Some forty-five minutes later, a hush fell over the tables in the lobby, and even the string quartet ceased its efforts. Walking through the front door of the hotel was something that at one point might well have been Sir Josslyn Gordon Michael Buckhorn, Bt., but which appeared at the moment to be a badly frazzled whitetail buck whose morale was shaken to the core.

 From his vantage point, the desk-clerk could not help but observe the entrance. The silence allowed his commands to echo in the vastness of the lobby.


 As one, sixty-two tea-goers (minus Lady Gwladys, Miss Fawnsworthy, and the Baron and his mate, and myself of course) hefted an assortment of scones, cucumber sandwiches, and slices of lemon-cocoanut cake. Tea-goers without ammunition were supplied by helpful waiters.


 As Sir Josslyn began to stagger uncertainly through the lobby, he realized that the eyes, and more, of the tea-goers and the waiters were upon him.


 Sir Josslyn's face drooped, and he began to walk with slumped shoulders.


 Sir Josslyn sighed with a tumbril-esque air of resignation.


 A hail of eclairs, cream cakes, scones, finger sandwiches and clotted cream began to whiz through the air. I could see the desk-clerk beaming with satisfaction, as the marksmanship of the tea-goers proved to be of Guards standards. Sir Josslyn was being liberally bespattered by the denizens of the lobby, and the firing squad was being resupplied by the waiters, who seemed to be actively supporting the effort. The Baron grabbed a teapot, and was getting ready to hurl it when he received a smack on the ear from the Baronin, and was informed that he was to mind his manners, or else. The Baron placed the teapot back on the table and resumed sulking. The fact that all this mayhem was being inflicted on Sir Josslyn while his paws were tied (metaphorically) must have been galling.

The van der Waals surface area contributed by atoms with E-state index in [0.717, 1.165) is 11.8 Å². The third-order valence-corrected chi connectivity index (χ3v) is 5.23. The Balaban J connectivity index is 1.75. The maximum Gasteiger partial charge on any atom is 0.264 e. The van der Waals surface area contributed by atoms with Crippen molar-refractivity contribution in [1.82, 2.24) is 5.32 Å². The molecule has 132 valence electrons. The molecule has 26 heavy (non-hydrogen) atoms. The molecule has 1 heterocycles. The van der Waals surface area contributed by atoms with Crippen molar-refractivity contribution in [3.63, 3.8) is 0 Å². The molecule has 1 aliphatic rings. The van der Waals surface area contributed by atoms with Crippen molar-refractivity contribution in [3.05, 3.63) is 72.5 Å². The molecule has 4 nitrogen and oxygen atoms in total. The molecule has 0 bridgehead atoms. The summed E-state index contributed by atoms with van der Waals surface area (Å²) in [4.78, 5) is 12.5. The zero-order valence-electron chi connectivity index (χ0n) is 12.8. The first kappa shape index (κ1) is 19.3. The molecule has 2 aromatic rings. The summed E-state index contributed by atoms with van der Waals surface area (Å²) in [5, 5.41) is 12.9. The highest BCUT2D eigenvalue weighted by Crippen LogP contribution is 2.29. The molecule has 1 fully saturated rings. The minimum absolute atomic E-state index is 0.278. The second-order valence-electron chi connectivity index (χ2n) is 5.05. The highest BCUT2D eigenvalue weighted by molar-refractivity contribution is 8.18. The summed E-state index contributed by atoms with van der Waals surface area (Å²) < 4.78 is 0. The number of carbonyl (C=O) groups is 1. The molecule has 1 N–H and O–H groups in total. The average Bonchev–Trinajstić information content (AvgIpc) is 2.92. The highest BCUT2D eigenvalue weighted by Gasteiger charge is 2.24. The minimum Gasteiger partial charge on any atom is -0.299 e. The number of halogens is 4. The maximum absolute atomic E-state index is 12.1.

Sir Josslyn looked around, an action that proved difficult when a large, gooey ├ęclair impacted his monocle, but he eventually managed to locate Lady Gwladys and Miss Fawnsworthy. The tea-goers very considerately slackened fire as he approached the table, so as not to cause any friendly fire incidents.

 Lady Gwladys sat up bolt straight, and looked down her muzzle at Sir Josslyn. In a tone that I imagine she usually reserved for recalcitrant under-gardeners, she addressed her mate.

"Well? What do *you* want?"

 Sir Josslyn sighed again, and fished a handkerchief from his pocket. It was probably the only clean article he was wearing. He waved it in the air, sadly.